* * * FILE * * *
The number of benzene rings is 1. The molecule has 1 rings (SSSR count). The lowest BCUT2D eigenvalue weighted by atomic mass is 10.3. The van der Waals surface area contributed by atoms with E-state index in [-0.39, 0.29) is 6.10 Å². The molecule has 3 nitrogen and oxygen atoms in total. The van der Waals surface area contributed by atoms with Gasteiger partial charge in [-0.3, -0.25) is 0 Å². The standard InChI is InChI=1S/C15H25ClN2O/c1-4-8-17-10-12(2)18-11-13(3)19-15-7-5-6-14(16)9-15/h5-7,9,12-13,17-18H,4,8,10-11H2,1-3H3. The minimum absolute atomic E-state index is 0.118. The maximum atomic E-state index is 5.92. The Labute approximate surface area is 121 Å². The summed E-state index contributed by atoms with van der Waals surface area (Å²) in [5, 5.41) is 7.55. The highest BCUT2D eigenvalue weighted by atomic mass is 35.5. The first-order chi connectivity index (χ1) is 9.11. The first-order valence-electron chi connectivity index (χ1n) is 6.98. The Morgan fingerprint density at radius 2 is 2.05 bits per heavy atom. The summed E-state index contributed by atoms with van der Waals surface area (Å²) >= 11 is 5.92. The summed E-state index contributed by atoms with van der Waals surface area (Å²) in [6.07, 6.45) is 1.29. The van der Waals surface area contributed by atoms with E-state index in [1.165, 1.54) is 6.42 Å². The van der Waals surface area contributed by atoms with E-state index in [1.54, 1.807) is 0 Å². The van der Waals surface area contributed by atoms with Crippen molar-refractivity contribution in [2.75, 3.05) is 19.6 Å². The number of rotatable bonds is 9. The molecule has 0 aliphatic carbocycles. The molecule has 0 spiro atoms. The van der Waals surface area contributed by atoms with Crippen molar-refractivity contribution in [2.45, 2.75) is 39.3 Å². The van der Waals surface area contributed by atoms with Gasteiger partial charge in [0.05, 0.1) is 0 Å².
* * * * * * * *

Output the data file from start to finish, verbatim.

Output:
The number of benzene rings is 1. The molecule has 1 rings (SSSR count). The lowest BCUT2D eigenvalue weighted by atomic mass is 10.3. The van der Waals surface area contributed by atoms with E-state index in [-0.39, 0.29) is 6.10 Å². The molecule has 3 nitrogen and oxygen atoms in total. The van der Waals surface area contributed by atoms with Gasteiger partial charge in [-0.3, -0.25) is 0 Å². The standard InChI is InChI=1S/C15H25ClN2O/c1-4-8-17-10-12(2)18-11-13(3)19-15-7-5-6-14(16)9-15/h5-7,9,12-13,17-18H,4,8,10-11H2,1-3H3. The minimum absolute atomic E-state index is 0.118. The maximum atomic E-state index is 5.92. The Labute approximate surface area is 121 Å². The summed E-state index contributed by atoms with van der Waals surface area (Å²) in [5, 5.41) is 7.55. The highest BCUT2D eigenvalue weighted by atomic mass is 35.5. The first-order chi connectivity index (χ1) is 9.11. The first-order valence-electron chi connectivity index (χ1n) is 6.98. The Morgan fingerprint density at radius 2 is 2.05 bits per heavy atom. The summed E-state index contributed by atoms with van der Waals surface area (Å²) >= 11 is 5.92. The summed E-state index contributed by atoms with van der Waals surface area (Å²) in [6.07, 6.45) is 1.29. The van der Waals surface area contributed by atoms with E-state index in [1.165, 1.54) is 6.42 Å². The van der Waals surface area contributed by atoms with E-state index in [1.54, 1.807) is 0 Å². The van der Waals surface area contributed by atoms with Crippen molar-refractivity contribution in [2.75, 3.05) is 19.6 Å². The number of rotatable bonds is 9. The molecule has 0 aliphatic carbocycles. The molecule has 0 spiro atoms. The van der Waals surface area contributed by atoms with Crippen molar-refractivity contribution in [2.45, 2.75) is 39.3 Å². The van der Waals surface area contributed by atoms with Gasteiger partial charge in [0.05, 0.1) is 0 Å².